In article 2-10, I provided many quotes from Catholic scholars who all unanimously affirmed that nowhere in the Bible can one find a teaching substantiating the transfer of the Sabbath from Saturday to Sunday.
In this post, I would like to provide some insightful quotes from the world of Protestant scholarship and then I’m going to close this series of articles on the Sabbath. Truthfully, I could go on and on, but I’ve got to move on and there is more than enough ammunition here to refute most false teachings the modern church promotes.
However, rest assured that this isn’t the last time we will discuss this Sabbath issue. When we get into the Book of Exodus and start discussing the 10 commandments, no doubt this topic will come up again.
‘There is no word, no hint, in the New Testament about abstaining from work on Sunday…into the rest of Sunday no divine law enters…The observance of Ash Wednesday or Lent stands exactly on the same footing as the observance of Sunday.’-Canon Eyton in The Ten Commandments , pp. 52, 63, 65
‘Of course, I quite well know that Sunday did come into use in early Christian history…But what a pity it comes branded with the mark of paganism, and christened with the name of the sun god, adopted and sanctioned by the papal apostasy, and bequeathed as a sacred legacy to Protestantism!’-Dr. Edward T. Hiscox, in a paper read before a New York ministers’ conference, Nov. 13, 1893, reported in New York Examiner , Nov.16, 1893
‘There was never any formal or authoritative change from the Jewish seventh-day Sabbath to the Christian first-day observance.’-William Owen Carver in The Lord’s Day in Our Day , p. 49
‘…it is quite clear that however rigidly or devotedly we may spend Sunday, we are not keeping the Sabbath…(the) Sabbath was founded on a specific Divine command. We can plead no such command for the obligation to observe Sunday… There is not a single sentence in the New Testament to suggest that we incur any penalty by violating the supposed sanctity of Sunday .’-Dr. R. W. Dale in The Ten Commandments (New York: Eaton &Mains), p. 127-129
‘…the Christian Sabbath [Sunday] is not in the Scriptures, and was not by the primitive Church called the Sabbath .’-Timothy Dwight in Theology: Explained and Defended (1823), Ser. 107, vol. 3, p. 258
“‘But,’ say some, ‘it was changed from the seventh to the first day.’ Where? When? And by whom? No man can tell. No; it never was changed, nor could it be, unless creation was to be gone through again: for the reason assigned must be changed before the observance, or respect to the reason, can be changed! It is all old wives’ fables to talk of the change of the Sabbath from the seventh to the first day. If it be changed, it was that august personage changed it who changes times and laws ex officio—I think his name is Doctor Antichrist.’-Alexander Campbell in The Christian Baptist , Feb. 2, 1824, vol. 1, no. 7, p. 164,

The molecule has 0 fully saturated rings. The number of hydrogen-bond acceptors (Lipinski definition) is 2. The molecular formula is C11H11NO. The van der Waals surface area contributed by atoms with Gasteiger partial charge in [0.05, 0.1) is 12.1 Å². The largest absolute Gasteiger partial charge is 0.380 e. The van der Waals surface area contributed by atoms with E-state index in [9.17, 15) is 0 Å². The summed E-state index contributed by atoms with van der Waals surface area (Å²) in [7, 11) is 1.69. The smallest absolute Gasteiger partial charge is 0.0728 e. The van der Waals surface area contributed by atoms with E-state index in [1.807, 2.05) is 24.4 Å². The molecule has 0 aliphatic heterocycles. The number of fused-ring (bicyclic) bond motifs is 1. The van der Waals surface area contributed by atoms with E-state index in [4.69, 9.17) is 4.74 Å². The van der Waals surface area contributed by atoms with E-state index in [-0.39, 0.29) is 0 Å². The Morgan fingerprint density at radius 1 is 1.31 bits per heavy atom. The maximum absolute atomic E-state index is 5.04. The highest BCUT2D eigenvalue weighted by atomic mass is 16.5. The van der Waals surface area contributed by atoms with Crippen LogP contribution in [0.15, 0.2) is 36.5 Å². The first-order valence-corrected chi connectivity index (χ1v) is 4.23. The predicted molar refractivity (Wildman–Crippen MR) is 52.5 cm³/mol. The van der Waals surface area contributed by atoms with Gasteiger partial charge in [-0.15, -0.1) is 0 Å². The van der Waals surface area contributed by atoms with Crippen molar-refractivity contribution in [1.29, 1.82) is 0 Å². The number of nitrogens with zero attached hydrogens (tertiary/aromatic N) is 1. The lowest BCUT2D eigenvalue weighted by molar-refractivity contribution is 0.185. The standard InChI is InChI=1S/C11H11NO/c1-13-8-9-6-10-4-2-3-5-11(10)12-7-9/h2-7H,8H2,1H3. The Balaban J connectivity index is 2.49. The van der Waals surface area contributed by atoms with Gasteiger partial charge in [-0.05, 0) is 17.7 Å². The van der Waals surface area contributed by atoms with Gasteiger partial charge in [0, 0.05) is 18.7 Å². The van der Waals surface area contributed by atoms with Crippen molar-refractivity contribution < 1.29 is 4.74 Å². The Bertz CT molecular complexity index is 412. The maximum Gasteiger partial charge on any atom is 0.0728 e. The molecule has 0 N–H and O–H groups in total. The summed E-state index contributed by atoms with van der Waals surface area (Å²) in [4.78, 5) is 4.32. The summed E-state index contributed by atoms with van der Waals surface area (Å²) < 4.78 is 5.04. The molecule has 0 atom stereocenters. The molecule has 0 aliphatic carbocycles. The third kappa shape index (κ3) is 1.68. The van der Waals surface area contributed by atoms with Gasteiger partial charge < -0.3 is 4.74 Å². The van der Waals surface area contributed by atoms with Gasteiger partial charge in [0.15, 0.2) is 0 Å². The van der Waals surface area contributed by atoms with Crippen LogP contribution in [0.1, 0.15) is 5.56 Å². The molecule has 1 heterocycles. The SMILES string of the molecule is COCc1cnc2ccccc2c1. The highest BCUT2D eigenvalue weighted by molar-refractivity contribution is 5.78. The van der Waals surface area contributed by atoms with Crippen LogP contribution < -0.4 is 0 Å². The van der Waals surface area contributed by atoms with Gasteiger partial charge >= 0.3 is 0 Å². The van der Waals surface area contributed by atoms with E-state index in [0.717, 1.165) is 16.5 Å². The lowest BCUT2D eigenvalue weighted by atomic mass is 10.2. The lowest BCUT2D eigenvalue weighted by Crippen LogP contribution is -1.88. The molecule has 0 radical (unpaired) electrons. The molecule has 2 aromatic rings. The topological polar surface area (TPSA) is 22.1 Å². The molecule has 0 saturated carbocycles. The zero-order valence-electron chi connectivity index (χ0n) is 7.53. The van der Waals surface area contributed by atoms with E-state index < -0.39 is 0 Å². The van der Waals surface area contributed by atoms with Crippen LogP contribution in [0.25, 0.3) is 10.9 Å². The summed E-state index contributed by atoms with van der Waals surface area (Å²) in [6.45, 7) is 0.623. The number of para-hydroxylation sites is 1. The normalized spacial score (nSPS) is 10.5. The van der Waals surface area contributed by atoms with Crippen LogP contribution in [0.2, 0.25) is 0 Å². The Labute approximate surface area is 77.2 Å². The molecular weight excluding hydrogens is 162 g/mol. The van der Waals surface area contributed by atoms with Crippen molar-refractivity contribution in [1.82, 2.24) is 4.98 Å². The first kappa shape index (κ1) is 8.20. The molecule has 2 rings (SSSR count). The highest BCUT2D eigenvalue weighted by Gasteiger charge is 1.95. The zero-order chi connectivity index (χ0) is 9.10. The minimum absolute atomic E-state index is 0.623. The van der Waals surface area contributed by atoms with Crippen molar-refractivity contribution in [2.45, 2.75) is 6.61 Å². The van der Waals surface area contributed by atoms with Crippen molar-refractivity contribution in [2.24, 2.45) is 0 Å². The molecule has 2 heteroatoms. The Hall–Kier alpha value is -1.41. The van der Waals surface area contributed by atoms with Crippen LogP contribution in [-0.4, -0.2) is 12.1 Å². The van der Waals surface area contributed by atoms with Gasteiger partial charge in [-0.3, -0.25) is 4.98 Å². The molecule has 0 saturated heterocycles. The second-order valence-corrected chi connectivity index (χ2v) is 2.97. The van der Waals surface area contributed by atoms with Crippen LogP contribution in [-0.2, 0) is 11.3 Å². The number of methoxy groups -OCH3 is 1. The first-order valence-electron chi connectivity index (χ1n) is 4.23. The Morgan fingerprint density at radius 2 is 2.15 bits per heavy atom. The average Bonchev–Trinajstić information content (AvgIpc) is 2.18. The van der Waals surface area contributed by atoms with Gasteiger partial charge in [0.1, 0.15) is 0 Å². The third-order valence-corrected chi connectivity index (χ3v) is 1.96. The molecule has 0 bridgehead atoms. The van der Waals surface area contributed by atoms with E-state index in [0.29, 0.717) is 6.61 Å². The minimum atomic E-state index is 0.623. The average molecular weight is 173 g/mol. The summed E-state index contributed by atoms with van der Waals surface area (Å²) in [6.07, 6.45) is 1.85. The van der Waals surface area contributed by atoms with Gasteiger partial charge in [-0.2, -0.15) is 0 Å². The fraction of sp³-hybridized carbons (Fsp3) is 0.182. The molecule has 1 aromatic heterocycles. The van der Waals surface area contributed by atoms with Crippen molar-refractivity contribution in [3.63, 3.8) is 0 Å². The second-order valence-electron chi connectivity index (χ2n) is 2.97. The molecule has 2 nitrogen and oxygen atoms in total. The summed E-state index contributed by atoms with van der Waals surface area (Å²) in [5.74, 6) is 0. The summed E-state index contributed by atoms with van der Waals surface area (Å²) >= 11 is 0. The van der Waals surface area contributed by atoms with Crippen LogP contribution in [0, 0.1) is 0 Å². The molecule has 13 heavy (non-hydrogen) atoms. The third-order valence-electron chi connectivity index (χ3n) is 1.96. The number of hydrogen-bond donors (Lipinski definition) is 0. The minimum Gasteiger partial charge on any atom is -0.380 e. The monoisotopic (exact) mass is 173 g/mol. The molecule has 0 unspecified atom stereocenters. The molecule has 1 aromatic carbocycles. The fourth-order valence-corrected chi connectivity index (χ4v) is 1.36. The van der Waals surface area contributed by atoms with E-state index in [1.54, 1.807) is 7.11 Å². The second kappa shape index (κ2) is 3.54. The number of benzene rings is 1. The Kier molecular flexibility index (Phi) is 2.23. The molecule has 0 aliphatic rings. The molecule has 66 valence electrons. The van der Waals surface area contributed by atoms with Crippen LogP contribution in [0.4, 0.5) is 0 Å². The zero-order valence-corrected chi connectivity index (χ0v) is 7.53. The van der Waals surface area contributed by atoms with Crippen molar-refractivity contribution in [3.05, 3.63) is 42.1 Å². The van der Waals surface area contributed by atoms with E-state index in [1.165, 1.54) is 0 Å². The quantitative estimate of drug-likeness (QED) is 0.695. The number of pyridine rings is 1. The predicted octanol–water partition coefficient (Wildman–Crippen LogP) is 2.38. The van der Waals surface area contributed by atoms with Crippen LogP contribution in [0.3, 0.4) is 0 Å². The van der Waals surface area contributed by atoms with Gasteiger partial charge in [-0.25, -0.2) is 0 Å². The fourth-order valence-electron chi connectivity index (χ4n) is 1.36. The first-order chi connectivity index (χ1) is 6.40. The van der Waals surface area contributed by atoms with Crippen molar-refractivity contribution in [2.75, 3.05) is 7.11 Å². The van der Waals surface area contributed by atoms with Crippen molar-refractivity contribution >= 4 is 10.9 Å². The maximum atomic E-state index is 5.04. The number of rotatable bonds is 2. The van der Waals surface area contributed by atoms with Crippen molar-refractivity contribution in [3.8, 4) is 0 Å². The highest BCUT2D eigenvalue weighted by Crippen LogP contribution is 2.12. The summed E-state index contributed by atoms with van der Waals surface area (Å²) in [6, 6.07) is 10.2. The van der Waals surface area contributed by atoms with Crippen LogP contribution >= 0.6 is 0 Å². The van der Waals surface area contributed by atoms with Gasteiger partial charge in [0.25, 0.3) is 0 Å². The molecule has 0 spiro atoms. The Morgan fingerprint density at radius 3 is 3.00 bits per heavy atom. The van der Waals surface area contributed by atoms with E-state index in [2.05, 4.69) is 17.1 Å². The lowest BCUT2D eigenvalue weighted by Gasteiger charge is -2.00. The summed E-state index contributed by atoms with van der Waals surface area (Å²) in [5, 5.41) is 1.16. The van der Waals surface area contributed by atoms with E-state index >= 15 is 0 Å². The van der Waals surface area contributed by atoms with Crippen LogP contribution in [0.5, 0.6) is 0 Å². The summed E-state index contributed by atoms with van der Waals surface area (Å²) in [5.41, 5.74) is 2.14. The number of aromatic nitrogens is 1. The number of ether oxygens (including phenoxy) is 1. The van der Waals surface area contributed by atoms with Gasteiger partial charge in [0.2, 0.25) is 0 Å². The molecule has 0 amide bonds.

‘The first day of the week is commonly called the Sabbath. This is a mistake. The Sabbath of the Bible was the day just preceding the first day of the week. The first day of the week is never called the Sabbath anywhere in the entire Scriptures. It is also an error to talk about the change of the Sabbath from Saturday to Sunday. There is not in any place in the Bible any intimation of such a change.-First Day Observance , pp. 17, 19
‘The festival of Sunday, like all other festivals, was always only a human ordinance, and it was far from the intentions of the apostles to establish a Divine command in this respect, far from them, and from the early apostolic Church, to transfer the laws of the Sabbath to Sunday.’-Dr. Augustus Neander, The History of the Christian Religion and Church Henr y (1843), p. 186
But they err in teaching that Sunday has taken the place of the Old Testament Sabbath and therefore must be kept as the seventh day had to be kept by the children of Israel…These churches err in their teaching, for Scripture has in no way ordained the first day of the week in place of the Sabbath. There is simply no law in the New Testament to that effect.-John Theodore Mueller in Sabbath or Sunday , pp. 15, 16
‘But, the moral law contained in the ten commandments, and enforced by the prophets, he [Christ] did not take away. It was not the design of his coming to revoke any part of this. This is a law which never can be broken…Every part of this law must remain in force upon all mankind, and in all ages; as not depending either on time or place, or any other circumstances liable to change, but on the nature of God and the nature of man, and their unchangeable relation to each other.’-John Wesley in The Works of the Rev. John Wesley , John Emory, ed. (New York: Eaton & Mains), Sermon 25, vol. 1, p. 221,
‘Take the matter of Sunday. There are indications in the New Testament as to how the church came to keep the first day of the week as its day of worship, but there is no passage telling Christians to keep that day, or to transfer the Jewish Sabbath to that day.’-Harris Franklin Rall in the Christian Advocate , July 2, 1942, p.26
‘The Sabbath was binding in Eden, and it has been in force ever since. This fourth commandment begins with the word ‘remember,’ showing that the Sabbath already existed when God wrote the law on the tables of stone at Sinai . How can men claim that this one commandment has been done away with when they will admit that the other nine are still binding?’-Dwight L. Moody in Weighed and Wanting (Fleming H. Revell Co.: New York), pp. 47, 48
‘The Sabbath is a part of the decalogue—the Ten Commandments. This alone forever settles the question as to the perpetuity of the institution…Until, therefore, it can be shown that the whole moral law has been repealed, the Sabbath will stand…The teaching of Christ confirms the perpetuity of the Sabbath.’-T. C. Blake, D.D., in Theology Condensed , pp. 474, 475